Selection is the second skill. After you recruit them, you have to be able to select the ones who can do it, will do it and will fit with your team and have the same kinds of values and ethics, the same interests so they can identify with your team’s common goals. The team-building manager must learn the distinction between intelligence and capacity to produce. Remember, many people today are educated beyond their intelligence.
The third skill managers must have is the skill to train. We must be able to communicate to people within the first 100 days of their relationship the survival skills necessary in their job. New people must have enough skill and knowledge to survive in the job. Many good people are lost in the first three months because not enough happens in that critical period to give them survival skills or they are just ignored. They are often the bright young people who are recruited, selected and ignored for the first 100 days. They begin to make their best contribution some place else and often with someone else.
The forth skill is to be able to manage. We have to set up systems of management that get us away from Management By Crisis and get us into Management By Objective. If you can’t do this, you might just as well carry a fire hose around because you are always going to be responding to the fires – – spell that problems – – as they are occurring as opposed to setting a structure or pathway on how you are going to achieve your objectives and goals. Let’s not confuse bad management with destiny.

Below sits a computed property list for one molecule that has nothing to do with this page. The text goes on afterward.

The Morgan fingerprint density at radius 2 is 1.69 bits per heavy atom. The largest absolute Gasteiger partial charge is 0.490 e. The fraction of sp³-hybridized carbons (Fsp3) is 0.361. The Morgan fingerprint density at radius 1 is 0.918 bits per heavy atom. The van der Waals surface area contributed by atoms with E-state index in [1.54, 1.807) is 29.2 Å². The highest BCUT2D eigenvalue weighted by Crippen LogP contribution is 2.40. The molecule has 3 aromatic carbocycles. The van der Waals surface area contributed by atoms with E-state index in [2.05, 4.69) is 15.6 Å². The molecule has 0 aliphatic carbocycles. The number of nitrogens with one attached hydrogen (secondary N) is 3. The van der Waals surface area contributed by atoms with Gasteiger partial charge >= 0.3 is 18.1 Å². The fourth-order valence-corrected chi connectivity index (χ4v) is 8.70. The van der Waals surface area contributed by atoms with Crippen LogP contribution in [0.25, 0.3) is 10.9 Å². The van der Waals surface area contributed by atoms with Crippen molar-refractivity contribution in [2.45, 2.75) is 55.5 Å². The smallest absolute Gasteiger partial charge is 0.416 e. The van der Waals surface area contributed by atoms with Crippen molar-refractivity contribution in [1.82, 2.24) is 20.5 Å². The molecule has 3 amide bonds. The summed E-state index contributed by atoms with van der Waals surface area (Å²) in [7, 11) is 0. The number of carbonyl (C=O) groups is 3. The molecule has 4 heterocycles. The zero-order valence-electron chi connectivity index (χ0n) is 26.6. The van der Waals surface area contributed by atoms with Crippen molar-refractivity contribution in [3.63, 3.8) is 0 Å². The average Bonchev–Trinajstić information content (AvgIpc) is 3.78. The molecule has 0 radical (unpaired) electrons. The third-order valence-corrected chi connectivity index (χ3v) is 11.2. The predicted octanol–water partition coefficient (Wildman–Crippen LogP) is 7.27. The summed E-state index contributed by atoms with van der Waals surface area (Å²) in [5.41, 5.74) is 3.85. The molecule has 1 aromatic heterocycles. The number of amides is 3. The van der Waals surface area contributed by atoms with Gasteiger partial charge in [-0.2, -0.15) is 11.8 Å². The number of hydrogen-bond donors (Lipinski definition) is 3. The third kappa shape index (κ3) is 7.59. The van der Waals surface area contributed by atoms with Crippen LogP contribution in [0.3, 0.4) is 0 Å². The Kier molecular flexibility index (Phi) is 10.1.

“Far away, there in the sunshine are my highest aspirations. I may not reach them, but I can look up and see their beauty, believe in them, and try to follow where they lead.”
– Louisa May Alcott
The fifth and final skill team building professionals need is the skill of creating a motivational environment. Those managers who feel they must be motivators are riding the tiger and can never dismount. You do not have to be a motivator, but you do have to know how to create a motivational environment. Your team, in order to be motivated, must understand how what they are doing in the job will achieve the things they really want.
We work with management to develop these five key skills. How to recruit, select, train, manage and motivate. Regardless of one’s position – – owner, officer, or manager, you still have these basic team-building responsibilities.